Have you ever been lost for any specific amount of time? Like lost in the wilderness, or lost at sea, perhaps?
If so, you probably know that sinking feeling of not knowing where to go or exactly what to do.
Recently, two men from the Solomon Islands named Livae Nanjikana and Junior Qoloni found themselves in that exact same situation — and the good news is that they made out it just fine when it was all said and done.
“We have done the trip before and it should have been Okay”
The two men were found by 400 kilometers from where their journey first began, according to a report from The Guardian.
They had been lost at sea for 29 days after their GPS tracker stopped working, but according to one of the sailors, it shouldn’t have happened this way.
“We have done the trip before and it should have been OK,” Nanjikana said.
The duo had planned to travel 200 kilometers south to the town of Noro on New Georgia Island, using the west coast of Vella Lavella Island and Gizo Island to their left as a guide.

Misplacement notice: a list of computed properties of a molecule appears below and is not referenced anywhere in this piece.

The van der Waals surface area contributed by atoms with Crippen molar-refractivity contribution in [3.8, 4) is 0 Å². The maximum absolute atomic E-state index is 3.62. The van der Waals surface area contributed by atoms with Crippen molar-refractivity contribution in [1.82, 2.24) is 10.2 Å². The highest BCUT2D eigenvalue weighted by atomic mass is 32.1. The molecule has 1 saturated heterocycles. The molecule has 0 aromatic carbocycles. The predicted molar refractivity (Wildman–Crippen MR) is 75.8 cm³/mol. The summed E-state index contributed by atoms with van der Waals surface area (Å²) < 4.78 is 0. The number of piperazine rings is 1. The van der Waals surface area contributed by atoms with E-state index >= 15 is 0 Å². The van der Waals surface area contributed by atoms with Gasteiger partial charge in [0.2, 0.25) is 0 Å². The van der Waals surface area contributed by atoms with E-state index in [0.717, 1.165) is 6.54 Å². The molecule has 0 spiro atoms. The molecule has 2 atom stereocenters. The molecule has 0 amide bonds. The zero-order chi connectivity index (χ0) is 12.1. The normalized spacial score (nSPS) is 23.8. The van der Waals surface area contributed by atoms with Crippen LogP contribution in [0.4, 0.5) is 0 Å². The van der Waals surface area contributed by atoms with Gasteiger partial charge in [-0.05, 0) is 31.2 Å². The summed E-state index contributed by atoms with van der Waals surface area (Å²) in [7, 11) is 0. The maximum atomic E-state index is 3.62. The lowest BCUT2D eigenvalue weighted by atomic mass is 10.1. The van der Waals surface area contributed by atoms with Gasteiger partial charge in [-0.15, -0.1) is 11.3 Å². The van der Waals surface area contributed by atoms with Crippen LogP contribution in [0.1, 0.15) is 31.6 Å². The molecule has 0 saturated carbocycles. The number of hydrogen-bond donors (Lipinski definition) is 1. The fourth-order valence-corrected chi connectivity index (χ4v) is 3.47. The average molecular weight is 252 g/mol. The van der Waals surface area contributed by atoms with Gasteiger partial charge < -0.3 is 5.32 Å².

They set out from an island called Mono in the Western Province of the Solomon Islands in a small, single 60 horsepower boat according to the article.
Despite their experience, the Solomon Sea separating their two destination points is considered to be rough and unpredictable.
They encountered heavy rain and strong winds a few hours into their trip, and it “became scary” quickly according to Nanjikana.
“We couldn’t see where we were going and so we just decided to stop the engine and wait, to save fuel.”
Duo Survives on Oranges, Coconuts Gathered Prior to Their Trip
The pair survived on oranges and coconuts for their 29-day odyssey, floating northwest for 400 kilometers and not realizing they had entered another country’s territory.
They also collected rainwater using a piece of canvas.
When they arrived to the town of Pomio on October 2, they had to be carried off the boat to a nearby house because they were so weak.
“I had no idea what was going on while I was out there. I didn’t hear about Covid or anything else,” Nanjikana said.
Despite their difficulties, the men have handled their terrifying ordeal with gratitude and good humor.
“I look forward to going back home but I guess it was a nice break from everything,” Nanjikana said.